a postcard story dedicated by Chris to PAGM

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a postcard story dedicated by Chris to PAGM

When I became a vampath, I vowed I wouldn’t be like the others—draining victims of all positive emotion and leaving only bitter jealousy, burning anger, sour fear. I tried to feed only on those stewed in sorrow and anger. I had to hunt often to stay full, and I grew sluggish and sloppy, returning to the same prey too many times.

One night I woke to a dozen of my regular victims knocking at my door. “We know what you are, what you’ve been doing,” one said sternly. “It has to stop.”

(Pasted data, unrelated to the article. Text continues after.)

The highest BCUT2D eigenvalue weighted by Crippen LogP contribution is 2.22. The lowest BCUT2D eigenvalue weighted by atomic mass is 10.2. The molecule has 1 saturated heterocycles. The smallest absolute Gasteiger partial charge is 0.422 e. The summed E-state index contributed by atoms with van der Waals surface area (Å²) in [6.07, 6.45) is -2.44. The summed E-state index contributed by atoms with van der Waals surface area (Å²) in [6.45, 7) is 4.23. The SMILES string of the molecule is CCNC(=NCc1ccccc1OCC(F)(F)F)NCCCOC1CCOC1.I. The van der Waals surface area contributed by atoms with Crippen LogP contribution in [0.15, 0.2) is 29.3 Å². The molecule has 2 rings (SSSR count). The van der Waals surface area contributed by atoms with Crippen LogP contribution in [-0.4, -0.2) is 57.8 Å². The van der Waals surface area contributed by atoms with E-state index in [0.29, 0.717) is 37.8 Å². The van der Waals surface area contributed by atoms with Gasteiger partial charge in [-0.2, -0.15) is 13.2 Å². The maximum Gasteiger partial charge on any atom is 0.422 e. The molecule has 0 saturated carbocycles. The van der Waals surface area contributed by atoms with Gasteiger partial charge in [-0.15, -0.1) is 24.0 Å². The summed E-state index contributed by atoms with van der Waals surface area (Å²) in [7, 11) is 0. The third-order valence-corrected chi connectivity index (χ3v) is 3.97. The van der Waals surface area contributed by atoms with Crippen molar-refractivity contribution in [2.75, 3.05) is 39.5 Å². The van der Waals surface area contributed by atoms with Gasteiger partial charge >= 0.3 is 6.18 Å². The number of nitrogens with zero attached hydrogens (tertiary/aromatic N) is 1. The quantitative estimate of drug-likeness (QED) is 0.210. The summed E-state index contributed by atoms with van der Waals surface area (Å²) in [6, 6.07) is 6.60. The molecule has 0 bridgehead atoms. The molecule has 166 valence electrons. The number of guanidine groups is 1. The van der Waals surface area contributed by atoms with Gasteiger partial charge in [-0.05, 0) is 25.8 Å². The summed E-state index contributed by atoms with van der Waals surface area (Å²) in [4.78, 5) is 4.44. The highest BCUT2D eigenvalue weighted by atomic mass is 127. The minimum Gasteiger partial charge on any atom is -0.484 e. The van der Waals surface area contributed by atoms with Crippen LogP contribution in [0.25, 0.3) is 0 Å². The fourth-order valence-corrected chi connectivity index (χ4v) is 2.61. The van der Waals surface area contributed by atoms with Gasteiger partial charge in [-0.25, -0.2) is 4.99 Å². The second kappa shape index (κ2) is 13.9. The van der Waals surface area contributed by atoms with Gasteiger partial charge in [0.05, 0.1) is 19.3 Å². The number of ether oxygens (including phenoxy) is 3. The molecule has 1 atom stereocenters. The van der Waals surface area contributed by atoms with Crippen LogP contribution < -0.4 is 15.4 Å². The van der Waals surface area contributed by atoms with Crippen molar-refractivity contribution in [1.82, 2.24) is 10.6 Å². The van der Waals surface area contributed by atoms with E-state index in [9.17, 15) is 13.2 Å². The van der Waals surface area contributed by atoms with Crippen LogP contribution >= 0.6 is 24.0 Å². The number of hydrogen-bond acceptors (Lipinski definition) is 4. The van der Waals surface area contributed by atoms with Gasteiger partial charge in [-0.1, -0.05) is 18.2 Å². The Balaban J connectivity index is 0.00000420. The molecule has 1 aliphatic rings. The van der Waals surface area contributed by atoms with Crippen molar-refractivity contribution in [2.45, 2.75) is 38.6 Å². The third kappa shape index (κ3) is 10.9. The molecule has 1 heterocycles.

I only stared at them, feeling like a monster in their eyes.

“You’re killing yourself. You need a break. Here.” She gently placed her hands on my face. “Last week, when you took away my anger, I was able to call my mother for the first time in ten years, and…”

She flooded me with the warmth of love’s old embers rekindled, tinged with the sweet regret of lost years. The shock of it took me to my knees, fuller and more complex than anything I’d tasted. One by one, the group shared morsels of their newfound joys and We filled the night with tears we did not understand.

Today, I do understand. I’ve opened a practice. I drain my patients’ excess negativity in exchange for donated positive emotions. Some days, I am run off my feet, but one thing makes it all worth it. For the first time in my unlife, I’ve been able to produce an emotion of my own: pride. Something mine, not borrowed or stolen. And I think in time, I can learn to make more.


Short story written by Peter Chiykowski, prompted by Chris McClaren

Story prompt taken from a photo by Warren Wong

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